I send this by Mr. Quincy, a Gentleman bred to the Law; highly esteem’d for his Parts and Learning; a warm Friend to the Rights of America. He has publish’d a Pamphlet on the Port Bill; and been encourag’d by some of the most respectable Gentlemen among us to make a Visit to England, as he is capable of giving the best account of our Affairs. To him I must refer you for further Particulars.9 I have wrote Facts to the best of my Knowledg and leaving you to reason or conjecture from them, I am with great Esteem and affection Your obedient humble Servant

Saml Cooper

P.S  The Governor and Commissioners, with all the acting Council now reside in Boston, and it is likely will continue here; which, notwithstanding the Act of Parliament, seems now to be the only Place for public Business. I enclose you the Vote of Thanks,1 mention’d and apologiz’d for in my last; and which was over look’d in my Hurry at Sealing the Letter. We have just now advice of 1200 Bushels of Wheat, a Present to this Town from Quebec.2 Such Releifs we have from all Quarters.

Doctor Franklin.

[Note numbering follows the Franklin Papers source.]

2The letter was also sent as one to Thomas Pownall, according to Cooper’s notation in the copy, through the first sentence of the postscript. The substance of the second sentence, prefaced by “To Dr. Franklin singly,” ends the draft.

3Above, XX, 499–505.

4Wroth, Province in Rebellion, I, 47–53, 64, 69–71.

5Lieut. Gov. Thomas Oliver (1734–1815) had been a lawyer and judge of the Vice-Admiralty Court before he was appointed to succeed Andrew Oliver, to whom he was unrelated. He left for Halifax with the British army in 1776, and then for exile in England. For Jonathan Sewall see above, XX, 482 n, and the DAB. David Phips (1724–1811), the sheriff of Middlesex County, was forced from office for helping to seize a stock of gunpowder; he also left with Howe’s army in 1776. Sibley’s Harvard Graduates, XIII, 336–44; XI, 53–6. John Borland (1728–75), a merchant who had been living in Cambridge, died at the beginning of the siege of Boston. Butterfield, ed., John Adams Diary, I, 74–5 n.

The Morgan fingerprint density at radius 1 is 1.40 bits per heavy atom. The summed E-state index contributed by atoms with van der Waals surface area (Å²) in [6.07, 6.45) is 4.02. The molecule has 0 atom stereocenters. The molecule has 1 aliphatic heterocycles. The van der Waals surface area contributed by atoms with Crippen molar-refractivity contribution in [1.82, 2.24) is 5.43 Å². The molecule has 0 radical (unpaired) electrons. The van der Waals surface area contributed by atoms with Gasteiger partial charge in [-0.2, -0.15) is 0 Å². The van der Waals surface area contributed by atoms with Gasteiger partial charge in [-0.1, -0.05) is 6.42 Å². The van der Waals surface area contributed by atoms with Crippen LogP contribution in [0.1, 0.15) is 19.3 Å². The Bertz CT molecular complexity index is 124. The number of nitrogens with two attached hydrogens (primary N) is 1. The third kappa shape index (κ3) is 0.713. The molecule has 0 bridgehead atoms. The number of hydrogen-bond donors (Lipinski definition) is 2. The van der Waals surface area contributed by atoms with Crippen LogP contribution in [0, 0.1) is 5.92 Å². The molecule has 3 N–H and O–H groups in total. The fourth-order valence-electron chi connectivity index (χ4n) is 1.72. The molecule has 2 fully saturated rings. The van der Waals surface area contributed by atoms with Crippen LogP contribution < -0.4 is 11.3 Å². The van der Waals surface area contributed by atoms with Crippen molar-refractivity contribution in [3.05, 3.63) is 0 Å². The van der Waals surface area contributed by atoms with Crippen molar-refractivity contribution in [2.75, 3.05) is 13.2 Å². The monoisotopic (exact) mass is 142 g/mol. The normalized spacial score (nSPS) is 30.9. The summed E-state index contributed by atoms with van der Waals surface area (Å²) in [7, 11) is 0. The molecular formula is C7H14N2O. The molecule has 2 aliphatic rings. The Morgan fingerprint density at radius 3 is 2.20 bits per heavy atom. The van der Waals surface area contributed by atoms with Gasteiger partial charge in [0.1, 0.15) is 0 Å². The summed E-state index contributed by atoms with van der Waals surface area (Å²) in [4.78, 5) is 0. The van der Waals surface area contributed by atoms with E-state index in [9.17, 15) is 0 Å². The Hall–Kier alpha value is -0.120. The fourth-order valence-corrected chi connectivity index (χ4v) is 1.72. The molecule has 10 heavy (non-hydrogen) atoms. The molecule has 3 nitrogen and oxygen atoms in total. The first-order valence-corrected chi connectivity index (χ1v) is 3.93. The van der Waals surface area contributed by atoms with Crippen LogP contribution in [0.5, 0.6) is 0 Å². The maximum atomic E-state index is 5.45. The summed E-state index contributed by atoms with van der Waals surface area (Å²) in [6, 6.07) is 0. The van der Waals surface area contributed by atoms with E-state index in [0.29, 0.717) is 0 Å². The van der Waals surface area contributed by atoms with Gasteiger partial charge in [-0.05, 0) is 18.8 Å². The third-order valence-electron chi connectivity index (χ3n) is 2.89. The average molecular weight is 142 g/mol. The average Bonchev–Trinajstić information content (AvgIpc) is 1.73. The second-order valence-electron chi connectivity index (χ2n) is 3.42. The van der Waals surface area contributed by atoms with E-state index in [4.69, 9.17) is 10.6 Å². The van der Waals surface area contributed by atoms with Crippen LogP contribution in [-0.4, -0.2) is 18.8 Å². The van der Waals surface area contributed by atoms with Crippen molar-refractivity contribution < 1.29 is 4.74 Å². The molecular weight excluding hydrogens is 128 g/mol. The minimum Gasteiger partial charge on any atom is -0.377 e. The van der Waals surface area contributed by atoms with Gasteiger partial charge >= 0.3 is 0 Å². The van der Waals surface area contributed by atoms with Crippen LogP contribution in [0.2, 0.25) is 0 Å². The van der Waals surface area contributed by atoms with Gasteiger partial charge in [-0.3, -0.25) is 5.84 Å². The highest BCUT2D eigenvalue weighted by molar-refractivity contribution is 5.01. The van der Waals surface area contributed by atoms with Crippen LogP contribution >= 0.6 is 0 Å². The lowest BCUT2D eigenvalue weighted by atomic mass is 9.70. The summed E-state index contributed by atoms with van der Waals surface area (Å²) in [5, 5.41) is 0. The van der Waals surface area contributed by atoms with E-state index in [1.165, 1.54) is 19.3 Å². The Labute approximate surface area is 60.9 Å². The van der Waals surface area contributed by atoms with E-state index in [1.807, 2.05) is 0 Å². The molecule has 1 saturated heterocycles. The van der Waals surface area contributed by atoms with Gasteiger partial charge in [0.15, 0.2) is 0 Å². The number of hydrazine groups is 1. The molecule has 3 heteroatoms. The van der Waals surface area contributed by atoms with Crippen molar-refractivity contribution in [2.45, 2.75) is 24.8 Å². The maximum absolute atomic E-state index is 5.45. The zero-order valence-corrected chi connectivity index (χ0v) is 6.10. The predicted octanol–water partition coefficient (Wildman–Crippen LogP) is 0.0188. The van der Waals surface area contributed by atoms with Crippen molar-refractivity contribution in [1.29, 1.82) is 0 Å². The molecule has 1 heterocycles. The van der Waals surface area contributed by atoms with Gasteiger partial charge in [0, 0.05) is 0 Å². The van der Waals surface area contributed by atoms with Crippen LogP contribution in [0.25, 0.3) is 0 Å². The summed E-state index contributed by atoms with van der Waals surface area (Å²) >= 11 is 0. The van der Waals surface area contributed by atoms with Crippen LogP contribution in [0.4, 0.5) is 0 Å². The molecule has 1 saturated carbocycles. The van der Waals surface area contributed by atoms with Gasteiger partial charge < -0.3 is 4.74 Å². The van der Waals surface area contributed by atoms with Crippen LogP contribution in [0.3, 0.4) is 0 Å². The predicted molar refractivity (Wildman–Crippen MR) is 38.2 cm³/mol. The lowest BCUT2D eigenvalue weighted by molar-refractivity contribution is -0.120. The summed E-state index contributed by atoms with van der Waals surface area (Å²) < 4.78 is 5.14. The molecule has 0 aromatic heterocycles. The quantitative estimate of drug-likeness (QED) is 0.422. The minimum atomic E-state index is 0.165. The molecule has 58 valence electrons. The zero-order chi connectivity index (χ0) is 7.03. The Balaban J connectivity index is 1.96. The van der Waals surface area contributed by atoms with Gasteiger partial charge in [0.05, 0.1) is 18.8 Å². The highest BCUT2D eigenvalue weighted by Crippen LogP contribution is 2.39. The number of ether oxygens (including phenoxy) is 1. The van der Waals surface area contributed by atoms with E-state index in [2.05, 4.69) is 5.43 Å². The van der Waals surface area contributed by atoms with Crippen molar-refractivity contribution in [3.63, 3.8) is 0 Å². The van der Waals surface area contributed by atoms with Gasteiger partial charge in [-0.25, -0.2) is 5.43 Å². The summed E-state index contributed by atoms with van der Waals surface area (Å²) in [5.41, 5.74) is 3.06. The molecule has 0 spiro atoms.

6Benjamin Hallowell (1725–99), the comptroller of the customs in Boston and one of the appointed Councilors, happened to pass through the town and was chased out of it; the few horsemen who refused to be called off the chase caught him outside Boston, but he took his servant’s horse and escaped to safety with the solders. “The horse failing within the gate, he ran on foot to the camp, thro’ which he spread consternation. …” Boston Gaz., Sept. 5, 1774. See also Mass. Hist. Soc. Proc., VIII (1865), 352–3; Wroth, II, 609–12.

7The remonstrance was presumably that on Sept. 5, which was elaborated on the 9th. To the latter Gage returned a conciliatory answer in writing: ibid., I, 52; Boston Gaz., Sept. 12, 1774.

8The consignment had arrived at Salem by Sept. 6, and the consignees in Boston promised to do all in their power to return it to England. Wroth, II, 829–30.

9For Quincy and his pamphlet see Bowdoin to BF above, Sept. 6.

1Harvard’s acknowledgment of BF’s Œuvres: above, May 31.

2Cooper must have heard news that the grain was coming. It was collected by subscription and sent with a letter dated Sept. 6, which was acknowledged on Oct. 10: 4 Mass. Hist. Soc. Coll., IV (1858), 70–1.